ADB Provides Additional Financing to Enhance Agricultural Productivity in Afghanistan

News Release | 29 October 2020

KABUL, AFGHANISTAN (29 October 2020) — The Asian Development Bank (ADB) has approved an $18.28 million grant as additional financing for a project that aims to enhance agricultural productivity in northeast Afghanistan.

The additional financing for the Panj–Amu River Basin Sector Project will improve access to water and enhance the resilience of watersheds to disaster and climate risks by expanding project activities in the provinces of Badakhshan, Kunduz, and Takhar. It will also help improve water access and management in six additional provinces: Samangan, Baghlan, Bamyan, Panjshir, Parwan, and Wardak.

The additional financing will support the expansion of forestry and rangeland protection from 10,000 hectares to 27,760 hectares; installation of physical infrastructure and revegetation and reforestation; improvements in water availability to rural households for irrigation and other uses; and preparation of watershed resource management plans.

“Agriculture remains a major engine of growth for Afghanistan and plays an important role in improving the lives of the Afghan people,” said ADB Senior Project Officer Mohammad Hanif Ayubi. “This additional financing will help Afghanistan in its recovery from COVID-19 by improving water availability for irrigated agriculture and creating more employment opportunities for rural communities.”

The Panj–Amu River Basin is a major production center for wheat, rice, vegetables, and fruit. Increasing agricultural productivity in the area is expected to help address food insecurity and increase per capita incomes in rural communities.   

ADB approved the Panj–Amu River Basin Sector Project in October 2016 with the provision of a $26 million grant and the administration of a $50 million grant from the European Union. The project is helping to rehabilitate and upgrade irrigation infrastructure, including main, secondary, and tertiary canals. It promotes watershed management to protect irrigation schemes from floods and improve water distribution to downstream users, particularly during dry seasons. It also addresses key climate change adaptation needs under the United Nations Framework Convention on Climate Change.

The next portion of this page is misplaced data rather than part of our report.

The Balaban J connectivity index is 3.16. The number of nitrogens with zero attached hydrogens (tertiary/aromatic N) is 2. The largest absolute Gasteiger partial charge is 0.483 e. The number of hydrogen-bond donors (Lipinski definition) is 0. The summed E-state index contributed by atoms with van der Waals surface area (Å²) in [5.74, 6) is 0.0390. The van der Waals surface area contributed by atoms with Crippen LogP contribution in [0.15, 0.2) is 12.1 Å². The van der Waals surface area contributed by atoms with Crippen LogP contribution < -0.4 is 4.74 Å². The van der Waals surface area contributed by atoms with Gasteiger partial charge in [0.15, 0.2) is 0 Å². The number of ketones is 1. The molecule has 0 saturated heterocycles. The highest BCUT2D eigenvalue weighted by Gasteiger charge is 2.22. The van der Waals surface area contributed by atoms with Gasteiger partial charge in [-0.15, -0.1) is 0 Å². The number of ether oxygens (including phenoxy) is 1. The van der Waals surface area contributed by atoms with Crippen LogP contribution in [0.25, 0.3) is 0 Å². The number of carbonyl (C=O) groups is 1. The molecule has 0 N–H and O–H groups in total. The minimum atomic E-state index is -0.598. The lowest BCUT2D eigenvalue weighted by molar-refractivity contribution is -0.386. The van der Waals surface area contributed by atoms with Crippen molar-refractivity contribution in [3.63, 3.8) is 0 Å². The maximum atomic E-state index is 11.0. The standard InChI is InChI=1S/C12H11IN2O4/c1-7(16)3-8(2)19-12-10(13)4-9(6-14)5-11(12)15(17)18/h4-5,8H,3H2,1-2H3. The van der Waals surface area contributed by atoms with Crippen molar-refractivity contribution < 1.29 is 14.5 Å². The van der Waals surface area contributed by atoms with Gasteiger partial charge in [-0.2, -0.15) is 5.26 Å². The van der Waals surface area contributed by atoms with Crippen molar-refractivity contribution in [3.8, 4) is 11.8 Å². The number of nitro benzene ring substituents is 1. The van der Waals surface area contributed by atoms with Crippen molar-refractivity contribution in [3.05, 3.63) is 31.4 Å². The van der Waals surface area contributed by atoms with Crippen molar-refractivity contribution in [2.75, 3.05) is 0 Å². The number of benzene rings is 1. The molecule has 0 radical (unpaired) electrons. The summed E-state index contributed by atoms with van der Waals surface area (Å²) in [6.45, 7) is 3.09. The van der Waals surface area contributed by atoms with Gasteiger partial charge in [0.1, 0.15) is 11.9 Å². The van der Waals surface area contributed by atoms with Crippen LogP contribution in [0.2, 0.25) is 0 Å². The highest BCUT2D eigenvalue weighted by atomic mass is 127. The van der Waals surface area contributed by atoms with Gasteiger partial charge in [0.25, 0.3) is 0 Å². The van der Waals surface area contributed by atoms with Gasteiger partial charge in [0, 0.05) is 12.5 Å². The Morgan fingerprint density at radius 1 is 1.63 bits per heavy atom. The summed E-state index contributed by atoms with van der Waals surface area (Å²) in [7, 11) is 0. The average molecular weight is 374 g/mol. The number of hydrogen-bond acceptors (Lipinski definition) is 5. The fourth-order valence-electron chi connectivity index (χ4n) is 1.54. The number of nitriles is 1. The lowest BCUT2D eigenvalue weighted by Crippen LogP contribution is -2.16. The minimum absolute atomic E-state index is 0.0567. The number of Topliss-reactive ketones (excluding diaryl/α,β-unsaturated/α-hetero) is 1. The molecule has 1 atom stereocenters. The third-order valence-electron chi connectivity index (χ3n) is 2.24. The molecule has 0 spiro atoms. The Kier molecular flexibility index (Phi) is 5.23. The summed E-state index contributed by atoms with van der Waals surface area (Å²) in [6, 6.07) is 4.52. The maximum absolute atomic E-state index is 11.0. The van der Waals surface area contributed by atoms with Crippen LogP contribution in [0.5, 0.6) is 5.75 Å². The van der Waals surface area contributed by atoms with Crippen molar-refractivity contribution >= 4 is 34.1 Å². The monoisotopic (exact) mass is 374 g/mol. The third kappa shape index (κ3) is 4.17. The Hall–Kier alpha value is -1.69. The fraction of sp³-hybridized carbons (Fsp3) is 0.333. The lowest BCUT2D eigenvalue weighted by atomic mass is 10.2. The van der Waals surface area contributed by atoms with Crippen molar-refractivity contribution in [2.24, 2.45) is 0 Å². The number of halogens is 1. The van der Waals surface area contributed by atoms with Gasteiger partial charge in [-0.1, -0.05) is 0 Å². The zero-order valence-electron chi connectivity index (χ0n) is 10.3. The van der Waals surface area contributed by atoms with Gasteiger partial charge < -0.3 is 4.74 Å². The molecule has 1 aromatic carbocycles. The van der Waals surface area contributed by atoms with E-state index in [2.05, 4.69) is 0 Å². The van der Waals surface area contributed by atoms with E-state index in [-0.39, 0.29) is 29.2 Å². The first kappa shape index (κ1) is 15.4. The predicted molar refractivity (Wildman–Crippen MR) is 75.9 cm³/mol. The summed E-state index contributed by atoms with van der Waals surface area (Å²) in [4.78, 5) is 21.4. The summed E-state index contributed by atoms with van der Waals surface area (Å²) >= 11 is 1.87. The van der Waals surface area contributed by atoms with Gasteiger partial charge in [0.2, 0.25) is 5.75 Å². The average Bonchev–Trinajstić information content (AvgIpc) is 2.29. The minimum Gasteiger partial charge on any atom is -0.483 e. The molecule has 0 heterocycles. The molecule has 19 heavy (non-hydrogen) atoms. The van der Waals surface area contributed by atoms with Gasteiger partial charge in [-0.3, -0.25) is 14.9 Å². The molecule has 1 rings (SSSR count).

The project provides capacity building support for water users, irrigation associations, and relevant government agencies to operate and maintain irrigation infrastructure. It helps to improve farmers’ knowledge and skills through hands-on training using demonstration plots and community-based natural resource management publications.

ADB has committed more than $879 million in grants (including ADB-administered cofinancing) in the agriculture, natural resources, and rural development sectors in Afghanistan since 2002. This has supported more than 16 key irrigation and agricultural infrastructure projects to increase farming productivity, improve food security, promote agribusiness, and enhance water management. About 350,000 hectares of irrigated land have been rehabilitated and upgraded, while work continues on another 300,000 hectares. The completed projects have generated around 2 million short- and long-term jobs and benefited more than 9 million people.

ADB is committed to achieving a prosperous, inclusive, resilient, and sustainable Asia and the Pacific, while sustaining its efforts to eradicate extreme poverty. Established in 1966, it is owned by 68 members—49 from the region.